“I hope you will investigate these issues carefully, put me back in my previous 7th grade position and protect me from further retaliation,” Olivieri wrote.
Regulbuto was hired in 2017 to replace the retiring David Hastings. She is in the third and final year of her current contract.
Kevin Kinne, a Pittsfield lawyer who represents DeGrenier, told The Edge he is not representing Olivieri but said earlier this week that, “We will be looking for witnesses who have experienced similar issues with the District.”
Kinne told The Edge yesterday: “This is the tip of the iceberg. Since Mr. DeGrenier filed his Superior Court Complaint, numerous people have come forward to describe having similar experiences.
“Mr. DeGrenier and I sincerely hope that, as this new information becomes available and people have the courage to speak up, the School Committee will thoroughly investigate the matter and take prompt and effective action for the benefit of the District’s students and their families.”
The Edge reached out to Regulbuto and school committee Chair Jane Burke, who provided a lengthy statement. Click here to read it in its entirety. Burke acknowledged receiving the correspondence from Olivieri but insisted that “this matter will be discussed by the School Committee in an upcoming meeting to determine an appropriate response.”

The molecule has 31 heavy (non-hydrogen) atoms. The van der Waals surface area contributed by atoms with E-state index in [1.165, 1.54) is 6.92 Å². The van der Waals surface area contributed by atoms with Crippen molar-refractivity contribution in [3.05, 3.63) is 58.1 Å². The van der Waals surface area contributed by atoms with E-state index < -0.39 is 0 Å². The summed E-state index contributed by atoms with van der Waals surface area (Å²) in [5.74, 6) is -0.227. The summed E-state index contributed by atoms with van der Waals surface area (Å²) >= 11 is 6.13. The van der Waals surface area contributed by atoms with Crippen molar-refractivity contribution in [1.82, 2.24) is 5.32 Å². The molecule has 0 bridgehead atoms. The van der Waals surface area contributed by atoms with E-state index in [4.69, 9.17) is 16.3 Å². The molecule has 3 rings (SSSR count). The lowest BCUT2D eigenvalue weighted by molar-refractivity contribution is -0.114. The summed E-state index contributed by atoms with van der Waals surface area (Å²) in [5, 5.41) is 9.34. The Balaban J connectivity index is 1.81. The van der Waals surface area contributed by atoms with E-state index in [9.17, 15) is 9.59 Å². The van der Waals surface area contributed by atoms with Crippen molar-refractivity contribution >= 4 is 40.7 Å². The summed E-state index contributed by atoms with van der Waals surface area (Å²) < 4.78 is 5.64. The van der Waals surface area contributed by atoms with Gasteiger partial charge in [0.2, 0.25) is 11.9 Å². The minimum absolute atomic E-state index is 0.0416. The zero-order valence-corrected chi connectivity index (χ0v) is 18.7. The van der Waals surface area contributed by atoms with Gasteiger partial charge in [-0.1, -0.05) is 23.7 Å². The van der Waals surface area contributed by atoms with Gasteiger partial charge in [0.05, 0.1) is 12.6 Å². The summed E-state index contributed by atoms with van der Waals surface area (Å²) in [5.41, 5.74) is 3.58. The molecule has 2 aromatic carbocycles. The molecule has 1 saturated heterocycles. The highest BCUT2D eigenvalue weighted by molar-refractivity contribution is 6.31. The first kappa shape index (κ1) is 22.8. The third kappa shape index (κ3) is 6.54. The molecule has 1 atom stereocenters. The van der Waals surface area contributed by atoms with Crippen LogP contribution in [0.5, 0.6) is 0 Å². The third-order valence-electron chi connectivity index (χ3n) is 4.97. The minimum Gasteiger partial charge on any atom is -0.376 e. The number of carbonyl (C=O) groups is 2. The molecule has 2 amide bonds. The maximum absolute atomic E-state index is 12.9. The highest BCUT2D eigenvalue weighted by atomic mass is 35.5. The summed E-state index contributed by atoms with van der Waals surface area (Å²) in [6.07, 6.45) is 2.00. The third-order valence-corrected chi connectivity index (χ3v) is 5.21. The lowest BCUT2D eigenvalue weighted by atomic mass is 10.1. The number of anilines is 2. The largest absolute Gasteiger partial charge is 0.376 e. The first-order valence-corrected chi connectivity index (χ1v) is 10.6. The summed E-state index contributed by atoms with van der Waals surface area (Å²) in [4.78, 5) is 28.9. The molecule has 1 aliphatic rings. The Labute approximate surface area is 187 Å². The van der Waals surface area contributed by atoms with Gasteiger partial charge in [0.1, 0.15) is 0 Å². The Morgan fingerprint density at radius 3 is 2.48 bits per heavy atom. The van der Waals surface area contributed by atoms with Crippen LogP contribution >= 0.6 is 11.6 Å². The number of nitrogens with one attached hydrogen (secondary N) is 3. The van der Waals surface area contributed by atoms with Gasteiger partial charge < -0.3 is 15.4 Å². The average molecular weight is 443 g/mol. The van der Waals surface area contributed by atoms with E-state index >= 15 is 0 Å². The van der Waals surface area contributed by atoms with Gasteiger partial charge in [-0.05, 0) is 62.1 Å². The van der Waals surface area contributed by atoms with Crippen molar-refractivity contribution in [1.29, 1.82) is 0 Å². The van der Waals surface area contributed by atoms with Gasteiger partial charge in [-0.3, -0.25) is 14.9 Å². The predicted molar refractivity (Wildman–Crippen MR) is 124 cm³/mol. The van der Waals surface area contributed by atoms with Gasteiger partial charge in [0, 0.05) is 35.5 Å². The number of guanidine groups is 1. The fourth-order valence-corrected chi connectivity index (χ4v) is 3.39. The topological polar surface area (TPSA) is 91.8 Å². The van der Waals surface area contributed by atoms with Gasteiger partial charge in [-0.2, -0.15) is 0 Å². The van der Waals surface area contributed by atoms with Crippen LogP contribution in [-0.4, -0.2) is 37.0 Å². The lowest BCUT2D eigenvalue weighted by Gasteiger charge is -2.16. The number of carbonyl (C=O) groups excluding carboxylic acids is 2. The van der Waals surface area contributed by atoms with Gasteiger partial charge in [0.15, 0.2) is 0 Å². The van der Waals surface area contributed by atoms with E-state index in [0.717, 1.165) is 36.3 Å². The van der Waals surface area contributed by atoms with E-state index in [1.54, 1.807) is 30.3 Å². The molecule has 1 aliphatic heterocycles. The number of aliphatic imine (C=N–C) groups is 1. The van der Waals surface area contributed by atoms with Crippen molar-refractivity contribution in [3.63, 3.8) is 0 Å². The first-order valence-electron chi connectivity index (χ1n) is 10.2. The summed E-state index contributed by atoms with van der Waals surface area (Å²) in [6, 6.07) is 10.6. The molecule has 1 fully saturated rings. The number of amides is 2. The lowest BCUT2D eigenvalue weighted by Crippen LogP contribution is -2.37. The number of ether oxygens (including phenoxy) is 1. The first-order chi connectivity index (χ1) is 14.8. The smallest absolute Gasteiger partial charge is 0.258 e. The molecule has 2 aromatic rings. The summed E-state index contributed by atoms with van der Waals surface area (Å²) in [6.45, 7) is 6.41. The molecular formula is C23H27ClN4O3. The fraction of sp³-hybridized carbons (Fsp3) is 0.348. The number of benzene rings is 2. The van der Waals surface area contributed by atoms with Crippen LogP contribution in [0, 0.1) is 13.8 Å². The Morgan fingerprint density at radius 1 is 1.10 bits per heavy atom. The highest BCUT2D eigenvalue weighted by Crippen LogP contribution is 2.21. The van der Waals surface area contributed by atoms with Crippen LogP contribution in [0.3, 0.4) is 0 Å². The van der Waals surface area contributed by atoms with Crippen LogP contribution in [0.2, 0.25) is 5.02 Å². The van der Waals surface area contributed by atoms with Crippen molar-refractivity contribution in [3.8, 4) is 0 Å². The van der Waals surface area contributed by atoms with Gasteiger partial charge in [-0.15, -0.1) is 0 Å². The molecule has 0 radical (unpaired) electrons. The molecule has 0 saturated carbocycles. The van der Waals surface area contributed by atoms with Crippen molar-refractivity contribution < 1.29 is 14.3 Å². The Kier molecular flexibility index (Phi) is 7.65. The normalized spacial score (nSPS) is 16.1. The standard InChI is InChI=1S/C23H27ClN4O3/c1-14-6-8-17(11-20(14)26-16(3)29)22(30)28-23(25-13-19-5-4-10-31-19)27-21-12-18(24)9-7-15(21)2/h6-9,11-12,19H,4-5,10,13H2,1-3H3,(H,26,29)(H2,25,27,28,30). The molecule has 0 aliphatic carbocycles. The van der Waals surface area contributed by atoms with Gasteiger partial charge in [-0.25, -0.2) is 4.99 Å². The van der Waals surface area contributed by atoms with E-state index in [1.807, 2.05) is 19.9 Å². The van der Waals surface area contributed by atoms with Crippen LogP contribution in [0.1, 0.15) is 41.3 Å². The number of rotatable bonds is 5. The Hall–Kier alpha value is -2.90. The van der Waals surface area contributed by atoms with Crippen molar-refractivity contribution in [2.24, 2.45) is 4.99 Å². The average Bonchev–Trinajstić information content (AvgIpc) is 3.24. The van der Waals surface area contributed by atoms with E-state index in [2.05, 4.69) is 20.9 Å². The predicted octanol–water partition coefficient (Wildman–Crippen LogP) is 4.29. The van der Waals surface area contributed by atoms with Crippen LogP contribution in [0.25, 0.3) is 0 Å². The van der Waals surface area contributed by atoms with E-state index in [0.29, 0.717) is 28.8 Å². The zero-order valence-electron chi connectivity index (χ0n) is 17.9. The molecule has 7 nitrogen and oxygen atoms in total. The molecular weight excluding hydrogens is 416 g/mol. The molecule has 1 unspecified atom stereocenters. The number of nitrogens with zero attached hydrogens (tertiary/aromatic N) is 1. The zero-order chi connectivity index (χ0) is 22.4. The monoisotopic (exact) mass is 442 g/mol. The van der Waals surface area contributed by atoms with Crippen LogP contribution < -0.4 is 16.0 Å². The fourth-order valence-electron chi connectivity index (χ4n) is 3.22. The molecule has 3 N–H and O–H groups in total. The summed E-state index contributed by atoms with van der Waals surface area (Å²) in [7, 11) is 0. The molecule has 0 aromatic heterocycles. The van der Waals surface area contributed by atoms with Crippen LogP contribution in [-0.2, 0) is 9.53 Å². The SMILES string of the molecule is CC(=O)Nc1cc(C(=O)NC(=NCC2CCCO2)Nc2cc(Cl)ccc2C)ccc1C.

The discussion of a personnel matter will take place behind closed doors because, as Burke emphasized, it is permitted by the state’s open meeting law. The district has come under criticism recently for a pair of violations of that law.
Burke also took issue with what she called “the continuous public attack over the past several weeks that has been aimed at the Special Education Services the District provides for our students.” The district, she said, has adopted procedures for providing educational services to all of its students consistent with both state and federal law.
“These procedures include the identification of students requiring services and training of its staff on the provision of such services,” Burke said. “The goal of the District, consistent with its obligations under state and federal law is to provide all of our students with full access to education within the least restrictive environment.”
Burke added that, “There are appeal processes in place for parents and guardians to access if they believe the District has not followed an Individualized Education Plan (IEP), or if the student has not received the services that they are entitled to receive.”
The next meeting of the Southern Berkshire Regional School Committee is scheduled for Thursday, Oct. 24, at 6 p.m. Click here to read the agenda, which includes executive sessions to deal with the open meeting law complaint from Jenny Brown and negotiations with non-union personnel.
The executive evaluation subcommittee is scheduled to meet that same day at 5 p.m. On the agenda is a discussion of the superintendent’s goals and an executive session, in part “to conduct strategy sessions in preparation for negotiations with nonunion personnel.”